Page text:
The HOXB13 gene is associated with autosomal dominant predisposition to prostate cancer (PMID: 22236224, 23064873, 26517352, 26108461, 25629170, 25595936, 24026887).
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Invitae tests that include this gene:
The HOXB13 gene encodes a transcription factor of the homeobox family, which acts as a tumor suppressor and is thought to play a role in skin development and maintenance (PMID: 14729064, 28798948).
Prostate cancer is one of the most common types of cancer diagnosed in men. Hereditary prostate cancer accounts for approximately 5-10% of all prostate cancer. It is defined by the occurrence of prostate cancer in at least three men in a nuclear family, prostate cancer affecting three generations in a family, or two relatives diagnosed before age 56 (PMID: 26176944).
Numerous studies have shown that the c.251G>A (p.Gly84Glu) variant in HOXB13, also known as G84E, is associated with an increased risk of prostate cancer (PMID: 26176944, 23457453, 22236224, 23064873, 22841674, 26517352, 23518396, 26108461, 25629170, 25595936, 24026887). This variant is associated with earlier-onset diagnosis (<55 years) and individuals with this variant are more likely to have a positive family history of prostate cancer (PMID: 23292082, 22236224, 24026887, 26108461, 25595936, 23396964).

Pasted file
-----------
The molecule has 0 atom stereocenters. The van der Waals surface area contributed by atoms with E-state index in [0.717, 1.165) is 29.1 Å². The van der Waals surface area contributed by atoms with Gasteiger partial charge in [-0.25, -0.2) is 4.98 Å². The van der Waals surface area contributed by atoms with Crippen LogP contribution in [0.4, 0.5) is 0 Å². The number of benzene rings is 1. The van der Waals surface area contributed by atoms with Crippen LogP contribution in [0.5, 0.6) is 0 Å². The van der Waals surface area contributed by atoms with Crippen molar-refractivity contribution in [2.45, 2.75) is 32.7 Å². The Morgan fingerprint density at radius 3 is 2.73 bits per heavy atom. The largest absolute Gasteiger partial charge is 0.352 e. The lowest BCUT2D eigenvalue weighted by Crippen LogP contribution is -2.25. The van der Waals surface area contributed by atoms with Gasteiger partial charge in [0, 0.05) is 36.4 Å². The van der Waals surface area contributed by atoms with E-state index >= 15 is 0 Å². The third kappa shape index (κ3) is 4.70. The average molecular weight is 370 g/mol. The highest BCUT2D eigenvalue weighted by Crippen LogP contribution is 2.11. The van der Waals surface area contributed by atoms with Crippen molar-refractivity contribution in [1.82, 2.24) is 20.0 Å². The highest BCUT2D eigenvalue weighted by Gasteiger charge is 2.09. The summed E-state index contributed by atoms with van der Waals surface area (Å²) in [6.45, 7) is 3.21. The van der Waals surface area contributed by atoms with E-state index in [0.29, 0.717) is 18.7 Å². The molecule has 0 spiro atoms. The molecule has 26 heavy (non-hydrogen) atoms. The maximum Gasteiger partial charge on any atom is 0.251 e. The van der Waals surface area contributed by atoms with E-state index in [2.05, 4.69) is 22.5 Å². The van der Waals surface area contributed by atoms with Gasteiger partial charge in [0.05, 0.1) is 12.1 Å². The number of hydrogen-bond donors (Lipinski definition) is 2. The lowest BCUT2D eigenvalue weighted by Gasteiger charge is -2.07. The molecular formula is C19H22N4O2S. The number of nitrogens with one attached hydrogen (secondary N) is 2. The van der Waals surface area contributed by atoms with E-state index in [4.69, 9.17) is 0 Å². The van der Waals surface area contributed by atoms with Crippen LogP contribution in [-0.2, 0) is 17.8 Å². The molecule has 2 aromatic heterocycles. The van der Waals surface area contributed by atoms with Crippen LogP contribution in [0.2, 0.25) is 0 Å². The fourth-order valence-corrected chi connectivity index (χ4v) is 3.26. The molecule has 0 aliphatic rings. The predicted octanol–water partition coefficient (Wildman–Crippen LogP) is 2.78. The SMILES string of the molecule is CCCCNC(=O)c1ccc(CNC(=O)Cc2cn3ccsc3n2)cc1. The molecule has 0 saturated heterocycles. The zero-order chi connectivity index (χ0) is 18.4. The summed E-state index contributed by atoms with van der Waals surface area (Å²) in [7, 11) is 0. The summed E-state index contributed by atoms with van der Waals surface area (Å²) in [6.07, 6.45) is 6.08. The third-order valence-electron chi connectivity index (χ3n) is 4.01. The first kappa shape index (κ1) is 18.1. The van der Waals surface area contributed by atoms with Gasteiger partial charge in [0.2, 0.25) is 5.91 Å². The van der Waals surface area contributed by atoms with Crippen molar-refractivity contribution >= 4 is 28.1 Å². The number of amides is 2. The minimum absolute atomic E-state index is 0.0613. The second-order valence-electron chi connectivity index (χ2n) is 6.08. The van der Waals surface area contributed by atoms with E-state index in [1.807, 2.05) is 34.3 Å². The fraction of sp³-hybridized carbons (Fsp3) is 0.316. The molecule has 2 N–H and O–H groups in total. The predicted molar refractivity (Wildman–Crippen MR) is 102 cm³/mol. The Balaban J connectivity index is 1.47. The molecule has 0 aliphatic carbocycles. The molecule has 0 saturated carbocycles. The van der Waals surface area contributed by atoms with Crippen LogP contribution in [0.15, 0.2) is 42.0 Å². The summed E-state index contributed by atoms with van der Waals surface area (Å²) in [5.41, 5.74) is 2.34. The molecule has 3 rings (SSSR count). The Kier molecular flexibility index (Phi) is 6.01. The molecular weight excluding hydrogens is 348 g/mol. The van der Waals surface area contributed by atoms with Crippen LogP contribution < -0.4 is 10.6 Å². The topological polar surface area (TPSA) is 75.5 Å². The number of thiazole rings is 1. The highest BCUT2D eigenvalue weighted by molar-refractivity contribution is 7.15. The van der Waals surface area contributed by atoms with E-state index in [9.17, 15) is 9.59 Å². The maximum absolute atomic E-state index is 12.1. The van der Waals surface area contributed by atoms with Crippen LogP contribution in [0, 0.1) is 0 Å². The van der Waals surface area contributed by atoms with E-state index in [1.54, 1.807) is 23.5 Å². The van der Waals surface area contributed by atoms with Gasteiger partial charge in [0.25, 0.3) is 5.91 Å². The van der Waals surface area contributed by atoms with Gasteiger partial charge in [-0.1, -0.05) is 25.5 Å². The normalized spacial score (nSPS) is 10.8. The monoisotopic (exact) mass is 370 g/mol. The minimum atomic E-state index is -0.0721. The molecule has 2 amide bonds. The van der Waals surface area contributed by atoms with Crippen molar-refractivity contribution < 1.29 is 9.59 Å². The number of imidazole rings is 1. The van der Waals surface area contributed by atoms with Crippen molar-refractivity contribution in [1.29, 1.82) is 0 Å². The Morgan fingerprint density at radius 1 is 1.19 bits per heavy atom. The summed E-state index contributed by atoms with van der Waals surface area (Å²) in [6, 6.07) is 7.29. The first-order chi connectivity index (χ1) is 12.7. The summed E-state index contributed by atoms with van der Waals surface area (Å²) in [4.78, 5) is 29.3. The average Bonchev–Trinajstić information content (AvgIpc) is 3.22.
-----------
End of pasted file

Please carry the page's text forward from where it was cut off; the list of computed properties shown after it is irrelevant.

Large case control studies and meta-analysis across studies demonstrated that men with this variant have approximately a 33-60% lifetime risk of prostate cancer compared to the general population risk of 12% (PMID: 22841674, 23457453, 25595936, 26517352, 24026887). Additionally, this variant is present in 0.2% of the general population (Exome Aggregation Consortium (ExAC). Accessed September 2016). The G84E variant is observed at a higher frequency in individuals of European ancestry (0.8%), suggesting it may be a European founder mutation (PMID: 22841674). An individual with this variant will not necessarily develop cancer in his lifetime, but the risk is increased over the general population risk. There may also be an increased risk for other cancer types, however, the current evidence is limited and conflicting (PMID: 22853031, 23099437, 23292082, 25629170, 26517352).
HOXB13 is a tumor suppressor gene that encodes a transcription factor that is part of the homeobox protein family (National Library of Medicine. Genetics Home Reference. HOXB13. Accessed September 2016). HOXB13 plays a role in embryonic growth and development, and is particularly expressed in the prostate, where it interacts with androgen receptors (PMID: 25629170, 22236224).
Hereditary predisposition to cancer due to the HOXB13 G84E variant has autosomal dominant inheritance. This means that an individual with this variant has a 50% chance of passing it to their offspring. Once such a variant is detected, it is possible to identify at-risk relatives who can pursue testing. Many cases are inherited from a parent, but some cases can occur spontaneously (i.e., an individual with a pathogenic variant has parents who do not have it).
The National Comprehensive Cancer Network® (NCCN) currently does not recommend additional prostate cancer screening for individuals with the HOXB13 G84E variant beyond what is recommended for the general population. However, NCCN cautions that cancer screening should ultimately be guided by personal and family history (The National Comprehensive Cancer Network® (NCCN). Prostate Cancer Early Detection. Version 1. 2016). In the absence of formal guidelines, a formal urology consultation may be considered.